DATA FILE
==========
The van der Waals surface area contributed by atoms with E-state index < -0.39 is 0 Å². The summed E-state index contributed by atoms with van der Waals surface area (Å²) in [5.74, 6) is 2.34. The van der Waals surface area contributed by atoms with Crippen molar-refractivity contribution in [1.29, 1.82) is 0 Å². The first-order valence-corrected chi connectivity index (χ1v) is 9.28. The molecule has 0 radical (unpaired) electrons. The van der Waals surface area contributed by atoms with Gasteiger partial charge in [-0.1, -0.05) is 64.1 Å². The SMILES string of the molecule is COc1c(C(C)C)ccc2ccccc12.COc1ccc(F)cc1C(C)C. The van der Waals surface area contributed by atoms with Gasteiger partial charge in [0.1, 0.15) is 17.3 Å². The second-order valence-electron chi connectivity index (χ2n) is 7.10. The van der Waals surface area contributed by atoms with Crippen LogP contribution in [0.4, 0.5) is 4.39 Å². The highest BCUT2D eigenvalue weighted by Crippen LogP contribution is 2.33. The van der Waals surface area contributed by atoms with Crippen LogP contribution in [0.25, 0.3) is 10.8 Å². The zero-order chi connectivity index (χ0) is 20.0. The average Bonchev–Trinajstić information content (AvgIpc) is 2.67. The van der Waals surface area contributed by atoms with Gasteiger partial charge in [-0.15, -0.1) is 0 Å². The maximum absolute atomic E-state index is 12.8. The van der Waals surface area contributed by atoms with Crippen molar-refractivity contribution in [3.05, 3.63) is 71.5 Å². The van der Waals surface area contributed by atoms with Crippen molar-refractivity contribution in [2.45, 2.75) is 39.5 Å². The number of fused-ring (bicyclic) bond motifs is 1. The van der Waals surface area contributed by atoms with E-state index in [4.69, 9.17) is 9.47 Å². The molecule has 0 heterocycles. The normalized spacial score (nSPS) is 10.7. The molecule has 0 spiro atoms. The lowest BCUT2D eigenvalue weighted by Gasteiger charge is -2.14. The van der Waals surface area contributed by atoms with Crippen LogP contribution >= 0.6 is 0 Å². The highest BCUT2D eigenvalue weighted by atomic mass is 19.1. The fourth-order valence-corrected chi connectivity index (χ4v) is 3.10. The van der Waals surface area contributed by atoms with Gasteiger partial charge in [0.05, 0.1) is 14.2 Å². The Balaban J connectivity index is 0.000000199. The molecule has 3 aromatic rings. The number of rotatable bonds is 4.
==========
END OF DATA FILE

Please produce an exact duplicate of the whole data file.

The van der Waals surface area contributed by atoms with E-state index < -0.39 is 0 Å². The summed E-state index contributed by atoms with van der Waals surface area (Å²) in [5.74, 6) is 2.34. The van der Waals surface area contributed by atoms with Crippen molar-refractivity contribution in [1.29, 1.82) is 0 Å². The first-order valence-corrected chi connectivity index (χ1v) is 9.28. The molecule has 0 radical (unpaired) electrons. The van der Waals surface area contributed by atoms with Gasteiger partial charge in [-0.1, -0.05) is 64.1 Å². The SMILES string of the molecule is COc1c(C(C)C)ccc2ccccc12.COc1ccc(F)cc1C(C)C. The van der Waals surface area contributed by atoms with Gasteiger partial charge in [0.1, 0.15) is 17.3 Å². The second-order valence-electron chi connectivity index (χ2n) is 7.10. The van der Waals surface area contributed by atoms with Crippen LogP contribution in [0.4, 0.5) is 4.39 Å². The highest BCUT2D eigenvalue weighted by Crippen LogP contribution is 2.33. The van der Waals surface area contributed by atoms with Crippen LogP contribution in [0.25, 0.3) is 10.8 Å². The zero-order chi connectivity index (χ0) is 20.0. The average Bonchev–Trinajstić information content (AvgIpc) is 2.67. The van der Waals surface area contributed by atoms with Gasteiger partial charge in [-0.15, -0.1) is 0 Å². The maximum absolute atomic E-state index is 12.8. The van der Waals surface area contributed by atoms with Crippen molar-refractivity contribution in [3.05, 3.63) is 71.5 Å². The van der Waals surface area contributed by atoms with Crippen molar-refractivity contribution in [2.45, 2.75) is 39.5 Å². The number of fused-ring (bicyclic) bond motifs is 1. The van der Waals surface area contributed by atoms with E-state index in [4.69, 9.17) is 9.47 Å². The molecule has 0 heterocycles. The normalized spacial score (nSPS) is 10.7. The molecule has 0 spiro atoms. The lowest BCUT2D eigenvalue weighted by Gasteiger charge is -2.14. The van der Waals surface area contributed by atoms with Crippen LogP contribution >= 0.6 is 0 Å². The highest BCUT2D eigenvalue weighted by atomic mass is 19.1. The fourth-order valence-corrected chi connectivity index (χ4v) is 3.10. The van der Waals surface area contributed by atoms with Gasteiger partial charge in [0.05, 0.1) is 14.2 Å². The Balaban J connectivity index is 0.000000199. The molecule has 3 aromatic rings. The number of rotatable bonds is 4.